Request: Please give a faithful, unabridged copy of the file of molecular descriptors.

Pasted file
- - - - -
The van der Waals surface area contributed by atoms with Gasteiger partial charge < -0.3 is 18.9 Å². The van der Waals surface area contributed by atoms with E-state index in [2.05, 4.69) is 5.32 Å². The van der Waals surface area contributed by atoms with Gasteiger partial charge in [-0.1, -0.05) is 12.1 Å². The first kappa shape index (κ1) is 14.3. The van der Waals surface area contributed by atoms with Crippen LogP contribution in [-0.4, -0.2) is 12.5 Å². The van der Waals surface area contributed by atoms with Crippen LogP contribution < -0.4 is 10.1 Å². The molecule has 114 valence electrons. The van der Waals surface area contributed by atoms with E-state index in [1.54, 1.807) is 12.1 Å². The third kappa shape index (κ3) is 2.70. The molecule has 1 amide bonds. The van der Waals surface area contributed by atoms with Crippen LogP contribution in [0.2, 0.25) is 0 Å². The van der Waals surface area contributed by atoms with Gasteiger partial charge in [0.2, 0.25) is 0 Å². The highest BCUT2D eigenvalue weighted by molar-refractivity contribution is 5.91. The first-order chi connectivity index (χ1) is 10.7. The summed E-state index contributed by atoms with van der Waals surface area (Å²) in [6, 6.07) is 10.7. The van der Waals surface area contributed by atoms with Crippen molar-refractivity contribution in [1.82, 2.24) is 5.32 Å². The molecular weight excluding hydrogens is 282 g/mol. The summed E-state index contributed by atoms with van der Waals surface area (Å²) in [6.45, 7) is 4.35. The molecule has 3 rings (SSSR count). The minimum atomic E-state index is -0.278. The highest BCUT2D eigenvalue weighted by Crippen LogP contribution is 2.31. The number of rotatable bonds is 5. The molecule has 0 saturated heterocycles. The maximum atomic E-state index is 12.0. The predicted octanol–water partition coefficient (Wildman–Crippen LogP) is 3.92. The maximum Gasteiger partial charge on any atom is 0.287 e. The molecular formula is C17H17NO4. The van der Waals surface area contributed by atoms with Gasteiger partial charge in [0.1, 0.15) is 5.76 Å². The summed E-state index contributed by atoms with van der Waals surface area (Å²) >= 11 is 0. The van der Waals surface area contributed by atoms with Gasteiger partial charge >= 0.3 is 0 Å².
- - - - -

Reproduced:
The van der Waals surface area contributed by atoms with Gasteiger partial charge < -0.3 is 18.9 Å². The van der Waals surface area contributed by atoms with E-state index in [2.05, 4.69) is 5.32 Å². The van der Waals surface area contributed by atoms with Gasteiger partial charge in [-0.1, -0.05) is 12.1 Å². The first kappa shape index (κ1) is 14.3. The van der Waals surface area contributed by atoms with Crippen LogP contribution in [-0.4, -0.2) is 12.5 Å². The van der Waals surface area contributed by atoms with Crippen LogP contribution < -0.4 is 10.1 Å². The molecule has 114 valence electrons. The van der Waals surface area contributed by atoms with E-state index in [1.54, 1.807) is 12.1 Å². The third kappa shape index (κ3) is 2.70. The molecule has 1 amide bonds. The van der Waals surface area contributed by atoms with Crippen LogP contribution in [0.2, 0.25) is 0 Å². The van der Waals surface area contributed by atoms with Gasteiger partial charge in [0.2, 0.25) is 0 Å². The highest BCUT2D eigenvalue weighted by molar-refractivity contribution is 5.91. The first-order chi connectivity index (χ1) is 10.7. The summed E-state index contributed by atoms with van der Waals surface area (Å²) in [6, 6.07) is 10.7. The van der Waals surface area contributed by atoms with Crippen molar-refractivity contribution in [1.82, 2.24) is 5.32 Å². The molecular weight excluding hydrogens is 282 g/mol. The summed E-state index contributed by atoms with van der Waals surface area (Å²) in [6.45, 7) is 4.35. The molecule has 3 rings (SSSR count). The minimum atomic E-state index is -0.278. The highest BCUT2D eigenvalue weighted by Crippen LogP contribution is 2.31. The number of rotatable bonds is 5. The molecule has 0 saturated heterocycles. The maximum atomic E-state index is 12.0. The predicted octanol–water partition coefficient (Wildman–Crippen LogP) is 3.92. The maximum Gasteiger partial charge on any atom is 0.287 e. The molecular formula is C17H17NO4. The van der Waals surface area contributed by atoms with Gasteiger partial charge in [0.1, 0.15) is 5.76 Å². The summed E-state index contributed by atoms with van der Waals surface area (Å²) >= 11 is 0. The van der Waals surface area contributed by atoms with Gasteiger partial charge >= 0.3 is 0 Å².